TV Watching and Computer Use in U.S. Youth Aged 12–15, 2012

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Author(s): Centers for Disease Control and Prevention (CDC) - National Center for Health Statistics (NCHS)

  • Kirsten A. Herrick, Ph.D., M.Sc.
  • Tala H.I. Fakhouri, Ph.D., M.P.H.
  • Susan A. Carlson, Ph.D.
  • Janet E. Fulton, Ph.D

Published: July 2014

Report Intro/Brief:
"KEY FINDINGS:

  • Nearly all (98.5%) youth aged 12–15 reported watching TV daily.
  • More than 9 in 10 (91.1%) youth aged 12–15 reported using the computer daily outside of school.
  • In 2012, 27.0% of youth aged 12–15 had 2 hours or less of TV plus computer use daily.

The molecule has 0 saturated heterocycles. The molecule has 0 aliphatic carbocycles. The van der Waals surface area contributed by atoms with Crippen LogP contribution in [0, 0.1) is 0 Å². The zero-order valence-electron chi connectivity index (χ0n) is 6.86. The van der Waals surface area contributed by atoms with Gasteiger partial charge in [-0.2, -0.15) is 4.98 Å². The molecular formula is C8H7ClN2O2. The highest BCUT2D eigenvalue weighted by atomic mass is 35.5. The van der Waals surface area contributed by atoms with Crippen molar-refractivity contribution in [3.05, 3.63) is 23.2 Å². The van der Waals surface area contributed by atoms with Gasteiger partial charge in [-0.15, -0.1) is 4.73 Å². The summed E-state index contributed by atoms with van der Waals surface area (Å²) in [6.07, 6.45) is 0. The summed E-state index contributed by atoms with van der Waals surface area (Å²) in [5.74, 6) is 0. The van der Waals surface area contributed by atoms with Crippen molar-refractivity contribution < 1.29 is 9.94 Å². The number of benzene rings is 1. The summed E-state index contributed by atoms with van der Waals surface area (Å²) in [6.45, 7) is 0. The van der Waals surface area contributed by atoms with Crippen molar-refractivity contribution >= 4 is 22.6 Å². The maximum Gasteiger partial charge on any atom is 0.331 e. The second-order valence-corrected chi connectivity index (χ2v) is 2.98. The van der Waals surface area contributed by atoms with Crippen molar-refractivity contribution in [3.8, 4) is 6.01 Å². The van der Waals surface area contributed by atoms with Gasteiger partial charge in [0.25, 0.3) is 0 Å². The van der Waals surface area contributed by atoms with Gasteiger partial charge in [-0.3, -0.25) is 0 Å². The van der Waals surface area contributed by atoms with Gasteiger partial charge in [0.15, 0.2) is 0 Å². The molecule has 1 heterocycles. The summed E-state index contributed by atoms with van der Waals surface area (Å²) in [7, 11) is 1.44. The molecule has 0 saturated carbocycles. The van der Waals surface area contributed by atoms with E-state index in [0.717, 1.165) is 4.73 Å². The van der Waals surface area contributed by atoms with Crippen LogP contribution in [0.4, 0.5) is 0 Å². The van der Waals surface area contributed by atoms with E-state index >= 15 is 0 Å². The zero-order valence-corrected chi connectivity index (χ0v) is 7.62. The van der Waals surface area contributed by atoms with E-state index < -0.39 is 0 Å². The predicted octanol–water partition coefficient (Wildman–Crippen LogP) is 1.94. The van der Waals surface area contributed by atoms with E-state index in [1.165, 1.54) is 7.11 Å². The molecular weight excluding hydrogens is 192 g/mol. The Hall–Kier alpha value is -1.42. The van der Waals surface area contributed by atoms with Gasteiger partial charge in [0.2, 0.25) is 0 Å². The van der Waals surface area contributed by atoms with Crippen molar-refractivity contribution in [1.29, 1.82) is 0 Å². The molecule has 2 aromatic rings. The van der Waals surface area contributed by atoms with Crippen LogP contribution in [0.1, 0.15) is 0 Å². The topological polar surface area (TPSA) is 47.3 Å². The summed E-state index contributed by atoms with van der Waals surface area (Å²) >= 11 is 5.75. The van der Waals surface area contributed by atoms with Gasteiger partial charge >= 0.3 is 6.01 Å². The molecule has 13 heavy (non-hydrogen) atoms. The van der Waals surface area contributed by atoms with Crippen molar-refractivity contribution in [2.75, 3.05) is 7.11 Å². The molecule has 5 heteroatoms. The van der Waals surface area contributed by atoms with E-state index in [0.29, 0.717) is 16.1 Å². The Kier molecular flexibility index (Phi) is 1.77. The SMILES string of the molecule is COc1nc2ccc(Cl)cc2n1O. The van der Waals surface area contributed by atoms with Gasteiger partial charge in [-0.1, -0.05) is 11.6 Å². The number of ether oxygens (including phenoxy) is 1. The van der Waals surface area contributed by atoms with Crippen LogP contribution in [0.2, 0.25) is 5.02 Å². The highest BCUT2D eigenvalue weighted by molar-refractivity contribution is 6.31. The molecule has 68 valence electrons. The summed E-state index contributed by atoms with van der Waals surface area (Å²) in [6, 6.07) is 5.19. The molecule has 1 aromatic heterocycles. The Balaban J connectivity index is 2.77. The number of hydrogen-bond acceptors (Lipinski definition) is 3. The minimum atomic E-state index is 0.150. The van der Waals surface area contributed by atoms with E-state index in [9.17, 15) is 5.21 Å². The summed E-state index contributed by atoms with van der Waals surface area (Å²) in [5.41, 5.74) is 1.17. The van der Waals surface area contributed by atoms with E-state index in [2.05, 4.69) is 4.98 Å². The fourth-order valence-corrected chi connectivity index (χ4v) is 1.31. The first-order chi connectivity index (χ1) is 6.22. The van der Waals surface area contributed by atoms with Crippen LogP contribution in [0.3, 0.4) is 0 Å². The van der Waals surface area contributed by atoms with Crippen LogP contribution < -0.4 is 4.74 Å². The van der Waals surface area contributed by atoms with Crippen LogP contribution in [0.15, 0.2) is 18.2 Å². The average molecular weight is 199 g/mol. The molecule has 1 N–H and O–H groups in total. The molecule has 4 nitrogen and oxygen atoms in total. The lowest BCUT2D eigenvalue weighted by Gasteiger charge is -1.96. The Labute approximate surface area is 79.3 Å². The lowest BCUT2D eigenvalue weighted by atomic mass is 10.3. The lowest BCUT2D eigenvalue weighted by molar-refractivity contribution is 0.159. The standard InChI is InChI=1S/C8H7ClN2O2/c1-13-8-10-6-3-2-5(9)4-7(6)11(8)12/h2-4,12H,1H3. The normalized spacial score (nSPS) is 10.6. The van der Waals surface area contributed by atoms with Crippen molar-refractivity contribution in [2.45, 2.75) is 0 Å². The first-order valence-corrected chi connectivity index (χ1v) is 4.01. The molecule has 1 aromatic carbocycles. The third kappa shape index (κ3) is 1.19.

• Among youth aged 12–15, girls (80.4%) were more likely to use the computer 2 hours or less daily when compared with boys (69.4%).
  • Fewer non-Hispanic black youth aged 12–15 (53.4%) reported watching 2 hours or less of TV daily than non-Hispanic white (65.8%) and Hispanic (68.7%) youth.

Excessive screen-time behaviors, such as using a computer and watching TV, for more than 2 hours daily have been linked with elevated blood pressure, elevated serum cholesterol, and being overweight or obese among youth. Additionally, screen-time behavior established in adolescence has been shown to track into adulthood. The National Heart, Lung, and Blood Institute-supported Expert Panel and the American Academy of Pediatrics (AAP) recommend that children limit leisure screen time to 2 hours or less daily. This report presents national estimates of TV watching and computer use outside of the school day."